JRS South Sudan & PRM: Disability Services Defying Odds and Breaking Down Barriers

08 December 2023|Chloe Gunther

JRS Maban staff helps a child practice mobility exercises

In a refugee camp in Maban, South Sudan, a mother tried to soothe her crying baby, who was suffering from hydrocephalus, a neurological disorder. But with scarce medical resources and no access to a hospital, the mother was left with few options. That’s when she reached out to the JRS Maban Rehabilitation Center.

Winnie Nandwa has served as an Occupational Therapist with the JRS Maban team since 2020. She, along with two physiotherapists, an intern, an Inclusive Education officer, and volunteers, have developed a holistic approach to support children with disabilities. When the mother came to Winnie and her team, they referred her to a hospital in Kampala, Uganda. There, the child underwent surgery alleviating the pressure on their young brain.

“The mother was incredibly grateful when they returned from Kampala,” Winnie said. The program’s success is propelled by funding from the United States Department of State: Bureau of Population, Refugee, and Migration (PRM), a vital partner supporting JRS programs worldwide.

Initially, the program began as a daycare facility, fostering a space for children with disabilities. “We are the only program in Maban supporting those with disabilities,” Winnie said. “Where we are now is so different than when we started. We’ve grown, improved, and discrimination has decreased.”

The program’s success transcended expectations. Children were able to transition from the center to formal schooling after working with the JRS team. Today the daycare officially stands as a recognized Rehabilitation Center.

Throughout the four refugee camps in Maban, JRS has developed a system that can accompany children in each location. JRS Maban opened its first Rehabilitation Center in the Doro Refugee Camp in 2019. In 2021, JRS opened another location, between two refugee camps, so that children from both can attend.

Realizing the challenges faced by those in the Kaya Refugee Camp, which is about an hour away from the closest center, JRS implemented a home-visiting program. On Mondays, Tuesdays, and Thursdays the Maban team works in each of the three centers. On Wednesdays and Fridays, they conduct home visits. This year alone, 386 clients have improved their functional independence and graduated from the program.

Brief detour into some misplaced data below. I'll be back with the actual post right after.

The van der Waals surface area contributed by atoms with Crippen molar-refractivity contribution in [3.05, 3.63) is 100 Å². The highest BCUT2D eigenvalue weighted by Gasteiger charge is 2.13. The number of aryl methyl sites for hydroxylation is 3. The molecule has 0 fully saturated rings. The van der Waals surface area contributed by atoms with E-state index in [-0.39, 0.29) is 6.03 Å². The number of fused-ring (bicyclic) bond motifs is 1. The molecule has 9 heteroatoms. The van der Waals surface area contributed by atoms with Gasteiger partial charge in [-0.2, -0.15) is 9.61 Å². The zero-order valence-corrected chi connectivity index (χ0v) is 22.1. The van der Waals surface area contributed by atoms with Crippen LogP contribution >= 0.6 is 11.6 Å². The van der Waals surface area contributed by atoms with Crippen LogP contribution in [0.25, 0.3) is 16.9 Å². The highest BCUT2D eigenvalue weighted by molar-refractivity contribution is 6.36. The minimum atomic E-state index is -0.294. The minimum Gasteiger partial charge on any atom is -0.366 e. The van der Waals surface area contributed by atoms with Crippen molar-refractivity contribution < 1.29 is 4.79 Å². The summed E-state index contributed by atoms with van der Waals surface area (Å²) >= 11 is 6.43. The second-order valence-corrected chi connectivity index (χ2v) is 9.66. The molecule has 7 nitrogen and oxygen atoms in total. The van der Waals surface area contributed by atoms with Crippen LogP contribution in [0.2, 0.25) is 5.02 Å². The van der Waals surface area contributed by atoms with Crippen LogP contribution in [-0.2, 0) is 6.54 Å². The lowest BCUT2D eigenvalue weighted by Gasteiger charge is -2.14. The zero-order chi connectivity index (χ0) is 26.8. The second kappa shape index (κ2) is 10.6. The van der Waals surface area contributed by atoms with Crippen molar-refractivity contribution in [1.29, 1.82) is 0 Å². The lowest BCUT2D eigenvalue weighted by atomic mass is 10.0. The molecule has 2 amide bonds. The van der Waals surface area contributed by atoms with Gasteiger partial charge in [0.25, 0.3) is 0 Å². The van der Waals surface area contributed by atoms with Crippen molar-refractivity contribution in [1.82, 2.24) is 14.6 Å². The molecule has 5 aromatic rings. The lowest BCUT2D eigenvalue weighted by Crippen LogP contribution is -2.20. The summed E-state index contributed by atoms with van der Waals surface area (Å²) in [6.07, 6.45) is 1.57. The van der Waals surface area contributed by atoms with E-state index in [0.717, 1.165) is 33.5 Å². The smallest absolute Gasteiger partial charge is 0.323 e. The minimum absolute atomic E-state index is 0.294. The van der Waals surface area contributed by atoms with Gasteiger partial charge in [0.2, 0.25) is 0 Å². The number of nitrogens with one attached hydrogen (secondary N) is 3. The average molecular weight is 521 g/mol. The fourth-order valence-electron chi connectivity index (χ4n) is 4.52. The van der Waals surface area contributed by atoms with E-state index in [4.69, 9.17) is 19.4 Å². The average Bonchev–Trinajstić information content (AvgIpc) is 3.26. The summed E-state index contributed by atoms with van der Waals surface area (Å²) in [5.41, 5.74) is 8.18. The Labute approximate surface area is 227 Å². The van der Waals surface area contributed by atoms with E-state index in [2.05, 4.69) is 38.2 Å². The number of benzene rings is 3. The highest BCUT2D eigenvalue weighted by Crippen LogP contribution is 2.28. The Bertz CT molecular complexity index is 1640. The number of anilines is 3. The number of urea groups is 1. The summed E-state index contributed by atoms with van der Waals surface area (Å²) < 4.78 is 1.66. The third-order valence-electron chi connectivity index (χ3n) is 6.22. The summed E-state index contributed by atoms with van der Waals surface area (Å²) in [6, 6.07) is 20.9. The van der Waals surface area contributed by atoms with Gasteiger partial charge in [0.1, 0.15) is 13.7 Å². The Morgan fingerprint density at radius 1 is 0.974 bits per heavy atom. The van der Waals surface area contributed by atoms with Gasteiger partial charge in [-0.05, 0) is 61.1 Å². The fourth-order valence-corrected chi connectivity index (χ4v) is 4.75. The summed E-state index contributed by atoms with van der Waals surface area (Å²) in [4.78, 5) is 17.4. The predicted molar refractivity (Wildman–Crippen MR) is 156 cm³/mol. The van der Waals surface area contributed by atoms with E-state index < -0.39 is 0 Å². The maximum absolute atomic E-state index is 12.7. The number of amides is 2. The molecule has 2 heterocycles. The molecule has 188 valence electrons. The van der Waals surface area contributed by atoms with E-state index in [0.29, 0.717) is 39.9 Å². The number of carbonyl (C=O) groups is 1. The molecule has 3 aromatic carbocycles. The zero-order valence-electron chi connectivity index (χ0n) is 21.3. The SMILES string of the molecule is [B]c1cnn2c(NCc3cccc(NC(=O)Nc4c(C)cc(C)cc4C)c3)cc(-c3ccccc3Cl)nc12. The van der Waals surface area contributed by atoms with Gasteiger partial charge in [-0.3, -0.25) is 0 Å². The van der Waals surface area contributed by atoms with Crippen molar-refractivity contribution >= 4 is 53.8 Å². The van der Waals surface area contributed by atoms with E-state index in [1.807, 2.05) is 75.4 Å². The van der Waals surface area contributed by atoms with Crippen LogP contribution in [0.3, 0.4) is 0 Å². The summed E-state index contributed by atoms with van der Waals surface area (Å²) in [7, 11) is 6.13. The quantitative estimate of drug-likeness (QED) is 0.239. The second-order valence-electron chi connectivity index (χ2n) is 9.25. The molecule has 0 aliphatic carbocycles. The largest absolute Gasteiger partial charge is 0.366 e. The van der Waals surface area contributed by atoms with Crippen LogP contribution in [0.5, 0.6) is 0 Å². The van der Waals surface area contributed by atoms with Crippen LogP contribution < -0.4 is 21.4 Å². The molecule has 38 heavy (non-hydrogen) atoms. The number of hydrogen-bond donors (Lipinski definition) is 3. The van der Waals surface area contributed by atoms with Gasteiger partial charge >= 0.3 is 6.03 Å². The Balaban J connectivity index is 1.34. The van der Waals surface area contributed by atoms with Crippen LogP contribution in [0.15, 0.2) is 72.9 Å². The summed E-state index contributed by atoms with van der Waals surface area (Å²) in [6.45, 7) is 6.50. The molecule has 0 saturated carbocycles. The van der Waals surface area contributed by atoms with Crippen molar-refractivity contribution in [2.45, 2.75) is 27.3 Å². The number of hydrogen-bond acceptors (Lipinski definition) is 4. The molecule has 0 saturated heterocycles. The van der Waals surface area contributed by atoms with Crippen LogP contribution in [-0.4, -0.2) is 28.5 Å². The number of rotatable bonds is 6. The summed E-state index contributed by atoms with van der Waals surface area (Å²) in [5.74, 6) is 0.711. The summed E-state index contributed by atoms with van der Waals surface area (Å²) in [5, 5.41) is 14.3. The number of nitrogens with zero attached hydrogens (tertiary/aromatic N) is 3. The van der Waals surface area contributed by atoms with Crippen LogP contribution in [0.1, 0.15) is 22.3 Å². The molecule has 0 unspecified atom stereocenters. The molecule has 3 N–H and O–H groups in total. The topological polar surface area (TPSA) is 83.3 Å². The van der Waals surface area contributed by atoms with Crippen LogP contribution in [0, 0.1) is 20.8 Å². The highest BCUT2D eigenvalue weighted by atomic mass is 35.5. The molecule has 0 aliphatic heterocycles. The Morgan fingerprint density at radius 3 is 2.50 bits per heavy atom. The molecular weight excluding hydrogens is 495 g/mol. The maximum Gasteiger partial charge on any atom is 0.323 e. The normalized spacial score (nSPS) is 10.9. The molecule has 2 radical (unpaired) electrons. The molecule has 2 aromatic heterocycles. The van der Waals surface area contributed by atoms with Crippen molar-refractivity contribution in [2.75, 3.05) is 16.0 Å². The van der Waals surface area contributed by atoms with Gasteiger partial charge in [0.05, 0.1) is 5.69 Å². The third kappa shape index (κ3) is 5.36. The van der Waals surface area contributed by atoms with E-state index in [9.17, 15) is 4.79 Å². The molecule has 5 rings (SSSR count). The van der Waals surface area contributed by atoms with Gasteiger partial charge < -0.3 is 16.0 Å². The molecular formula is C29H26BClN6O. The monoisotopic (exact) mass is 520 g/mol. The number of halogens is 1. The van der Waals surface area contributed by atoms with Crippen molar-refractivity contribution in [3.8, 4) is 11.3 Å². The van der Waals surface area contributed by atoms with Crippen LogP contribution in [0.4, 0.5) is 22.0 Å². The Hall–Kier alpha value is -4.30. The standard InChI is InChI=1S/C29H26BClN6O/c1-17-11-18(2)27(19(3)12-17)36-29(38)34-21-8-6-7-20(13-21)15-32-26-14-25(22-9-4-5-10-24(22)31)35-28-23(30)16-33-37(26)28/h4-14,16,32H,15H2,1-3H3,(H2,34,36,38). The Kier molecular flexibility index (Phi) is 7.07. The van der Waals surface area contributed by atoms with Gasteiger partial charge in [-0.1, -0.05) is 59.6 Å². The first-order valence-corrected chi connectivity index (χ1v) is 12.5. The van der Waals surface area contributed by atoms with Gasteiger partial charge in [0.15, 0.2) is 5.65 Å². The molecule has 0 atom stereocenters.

At the centers, the atmosphere is warm and welcoming. The children are greeted with hot tea and bread to eat. “We try to make it more homey,” Winnie said, “otherwise all the medical equipment makes it look too much like a hospital.”

Where we are now is so different than when we started. We’ve grown, improved, and discrimination has decreased.
Winnie Nandwa, Occupational Therapist, JRS South Sudan

Beyond physical disability, the JRS Maban team extends support to children with learning difficulties. Through playing, reading, and writing activities, occupational therapists help improve cognitive skills. They strive to create an inclusive and nurturing educational environment by recognizing each child’s unique talents, needs, and challenges. “What inspires me is seeing the children meet their goals…it is really worth it, seeing the children able to attend school,” Winnie said.

These initiatives not only improve the children’s well-being but also help reshape the community’s attitude towards disabilities. “In a culture that still sees disabilities as a sort of curse on the family, we hold workshops to help break down this stigma,” Winnie said. Caretakers understand more of the medical circumstances faced by the children under their supervision as well as the tangible successes. From seeing children walk to seeing them thrive in the classroom, hearts and perceptions are rapidly changing.